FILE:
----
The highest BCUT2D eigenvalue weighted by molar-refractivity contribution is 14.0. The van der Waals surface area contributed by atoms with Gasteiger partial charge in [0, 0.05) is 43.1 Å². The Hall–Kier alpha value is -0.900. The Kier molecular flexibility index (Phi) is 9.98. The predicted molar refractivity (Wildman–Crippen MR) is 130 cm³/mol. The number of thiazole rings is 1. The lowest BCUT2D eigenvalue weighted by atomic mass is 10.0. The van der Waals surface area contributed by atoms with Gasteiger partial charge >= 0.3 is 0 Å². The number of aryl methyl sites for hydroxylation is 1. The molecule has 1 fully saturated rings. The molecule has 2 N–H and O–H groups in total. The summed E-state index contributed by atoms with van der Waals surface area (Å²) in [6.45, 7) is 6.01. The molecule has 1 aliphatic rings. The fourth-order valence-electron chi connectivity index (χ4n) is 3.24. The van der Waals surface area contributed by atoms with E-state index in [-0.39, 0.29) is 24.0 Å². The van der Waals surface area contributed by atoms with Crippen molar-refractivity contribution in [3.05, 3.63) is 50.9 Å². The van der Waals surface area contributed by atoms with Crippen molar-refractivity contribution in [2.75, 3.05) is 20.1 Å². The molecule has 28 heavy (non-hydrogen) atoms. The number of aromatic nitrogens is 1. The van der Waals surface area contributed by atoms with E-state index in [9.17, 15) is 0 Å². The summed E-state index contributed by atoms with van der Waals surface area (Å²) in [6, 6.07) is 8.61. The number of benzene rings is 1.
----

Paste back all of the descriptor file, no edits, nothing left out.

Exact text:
The highest BCUT2D eigenvalue weighted by molar-refractivity contribution is 14.0. The van der Waals surface area contributed by atoms with Gasteiger partial charge in [0, 0.05) is 43.1 Å². The Hall–Kier alpha value is -0.900. The Kier molecular flexibility index (Phi) is 9.98. The predicted molar refractivity (Wildman–Crippen MR) is 130 cm³/mol. The number of thiazole rings is 1. The lowest BCUT2D eigenvalue weighted by atomic mass is 10.0. The van der Waals surface area contributed by atoms with Gasteiger partial charge >= 0.3 is 0 Å². The number of aryl methyl sites for hydroxylation is 1. The molecule has 1 fully saturated rings. The molecule has 2 N–H and O–H groups in total. The summed E-state index contributed by atoms with van der Waals surface area (Å²) in [6.45, 7) is 6.01. The molecule has 1 aliphatic rings. The fourth-order valence-electron chi connectivity index (χ4n) is 3.24. The van der Waals surface area contributed by atoms with E-state index in [-0.39, 0.29) is 24.0 Å². The van der Waals surface area contributed by atoms with Crippen molar-refractivity contribution in [3.05, 3.63) is 50.9 Å². The van der Waals surface area contributed by atoms with Crippen molar-refractivity contribution in [2.75, 3.05) is 20.1 Å². The molecule has 28 heavy (non-hydrogen) atoms. The number of aromatic nitrogens is 1. The van der Waals surface area contributed by atoms with E-state index in [9.17, 15) is 0 Å². The summed E-state index contributed by atoms with van der Waals surface area (Å²) in [6, 6.07) is 8.61. The number of benzene rings is 1.